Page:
Monday, November 24, 2014

The "Power of Habit" and working in schools

Every day we react.  We react in the way we were taught, programmed, advised, mentored, parented, etc.

Our reactions have become a habit.

I recently was reading this:

 Then again came across this podcast about habit.  Learn more about habit here.

But do we ever analyze the way we react?

Have we even thought about whether we'd react the same way if we were given new opportunities?

Imagine this:

A kid is misbehaving in class.

The kids misbehaving are the stimulus.  The black box, being the thought process happening in our brain based on habit.  This leads to a response

That stimulus typically leads to a response from the teacher.  The teacher can:
  • discipline the student
  • reteach expectations
  • redirect the students
  • ignore the stimulus
  • send the student out of the class
  • etc.
But what if........

What if we imagined a different school?  What if we projected how they might behave, what their responses might be?  What if we taught differently? What if we thought differently...

Imagine the staff of "THE SCHOOL OF EXCELLENCE" (I know cheesy).

But how would the teachers at that school respond to stimulus?
If we can examine the habits we have, we may be able to analyze possible solutions and the adjacent possible solutions that impact our kids.

What we do an how quick we react impacts students.

Take some time to list stimuli that happen today, how did you react to it?  Would the staff of this fictional school react differently?

Time to form some new habits....

Sunday, November 23, 2014

Time well spent?

I am an amazingly productive person.  I pride myself in being to do more with a minute than most people can do with an hour.  I have leveraged a TON of resources to be more productive in a given day.  But yet, there's still something wrong.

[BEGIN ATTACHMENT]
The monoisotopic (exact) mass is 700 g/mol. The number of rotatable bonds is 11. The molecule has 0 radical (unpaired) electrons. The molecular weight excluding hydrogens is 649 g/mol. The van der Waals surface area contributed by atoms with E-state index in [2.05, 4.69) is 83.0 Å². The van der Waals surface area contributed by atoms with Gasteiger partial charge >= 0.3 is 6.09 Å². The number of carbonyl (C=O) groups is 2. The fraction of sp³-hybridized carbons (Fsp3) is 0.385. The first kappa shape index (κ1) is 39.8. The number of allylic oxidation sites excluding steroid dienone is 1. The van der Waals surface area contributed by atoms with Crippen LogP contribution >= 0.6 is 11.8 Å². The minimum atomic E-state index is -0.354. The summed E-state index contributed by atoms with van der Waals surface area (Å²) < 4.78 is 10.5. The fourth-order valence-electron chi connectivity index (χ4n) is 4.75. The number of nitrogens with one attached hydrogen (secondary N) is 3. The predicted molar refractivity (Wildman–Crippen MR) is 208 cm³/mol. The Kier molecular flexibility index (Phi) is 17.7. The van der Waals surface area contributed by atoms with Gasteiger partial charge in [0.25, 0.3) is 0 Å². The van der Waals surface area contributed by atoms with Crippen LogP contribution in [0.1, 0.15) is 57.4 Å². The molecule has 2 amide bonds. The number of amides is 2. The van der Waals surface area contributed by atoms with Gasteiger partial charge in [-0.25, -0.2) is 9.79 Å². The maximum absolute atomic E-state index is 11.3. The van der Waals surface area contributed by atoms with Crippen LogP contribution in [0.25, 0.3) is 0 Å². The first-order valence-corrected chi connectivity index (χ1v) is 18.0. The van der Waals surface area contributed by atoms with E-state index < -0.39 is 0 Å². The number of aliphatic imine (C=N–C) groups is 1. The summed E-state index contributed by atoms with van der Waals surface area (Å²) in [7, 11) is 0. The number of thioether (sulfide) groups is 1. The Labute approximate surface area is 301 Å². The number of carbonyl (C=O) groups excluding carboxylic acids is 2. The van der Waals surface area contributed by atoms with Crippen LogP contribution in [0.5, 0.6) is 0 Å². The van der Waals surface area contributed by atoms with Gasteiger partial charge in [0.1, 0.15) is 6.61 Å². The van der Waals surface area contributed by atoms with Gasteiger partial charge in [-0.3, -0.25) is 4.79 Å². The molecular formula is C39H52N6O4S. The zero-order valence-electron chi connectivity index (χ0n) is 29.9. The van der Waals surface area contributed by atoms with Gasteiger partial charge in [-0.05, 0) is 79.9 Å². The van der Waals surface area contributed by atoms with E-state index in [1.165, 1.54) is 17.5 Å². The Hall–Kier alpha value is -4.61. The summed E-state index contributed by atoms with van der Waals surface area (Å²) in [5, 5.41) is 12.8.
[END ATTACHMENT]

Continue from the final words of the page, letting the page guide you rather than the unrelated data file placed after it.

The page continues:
I'm struggling with how I use my time.  I hate to admit it but it's true.  I'm not sure I'm doing the best I can.

About a year ago I wrote this post about balance.  I still think I'm a work in progress.

I turn to this space for a number of reasons:
1.  It's an opportunity to reflect.
2.  I know I'll get creative solutions.
3.  I know those of you that read this have something to give and are willing to give it.

I ran across this today that prompted this post:

So here are my priorities:

  1. Family
  2. Friends
  3. Webster Groves (where I work)
  4. ConnectED Learning (the company I started)
  5. Social media
  6. Reading books
  7. Reading blog posts (listening to podcasts)
  8. Religious obligations (church on Sunday, etc.)
  9. Working out
Here is how a day is typically structured:

Where are my opportunities for growth?  

Where can I be challenged to do/think differently?

If I were to base my priorities on where I spend my time, it would be:
  1. Webster Groves
  2. Family
  3. Social Media
  4. ConnectED Learning
  5. Reading blog posts (listening to podcasts) *typically do this while driving
  6. Reading books
  7. Religious obligations
  8. Working out
  9. Friends
What do you do?  How do you maximize and optimize your life? What does your day look like?

Tuesday, November 18, 2014

Thinking about Experiential Learning

Great commentary from Grant Wiggins today I wanted to share.  It made me think of the conversations we’ve been having in social studies about content.

Grant shares:

"Student members of the Young Americans for Freedom at a school in Rome, Ga., marked the 25th anniversary of the fall of the Berlin Wall and the reunification of Germany with a re-enactment at their school. They knocked down a graffiti-covered, 12-foot-long wall made from wood for the dramatization. "It is great to see them internalizing the lessons of history and exhibiting the power of freedom," said Brad Poston, history department chair.”

This is a great step in the right direction, can you imagine how powerful that experience was, see the image here?  Too often we think of history as words on a page and events on a timeline.  We can bring those events to life for our kids!

Also this event above is fun, the learning that happens before and after the event makes it closer to “Experiential”  Here’s a great resource on Experiential learning:

When you’re planning your next history unit, consider the lessons/activities/conversations kids are having with these questions:
• What are you doing?
• Why are you doing it?

• What does this help you do that’s important?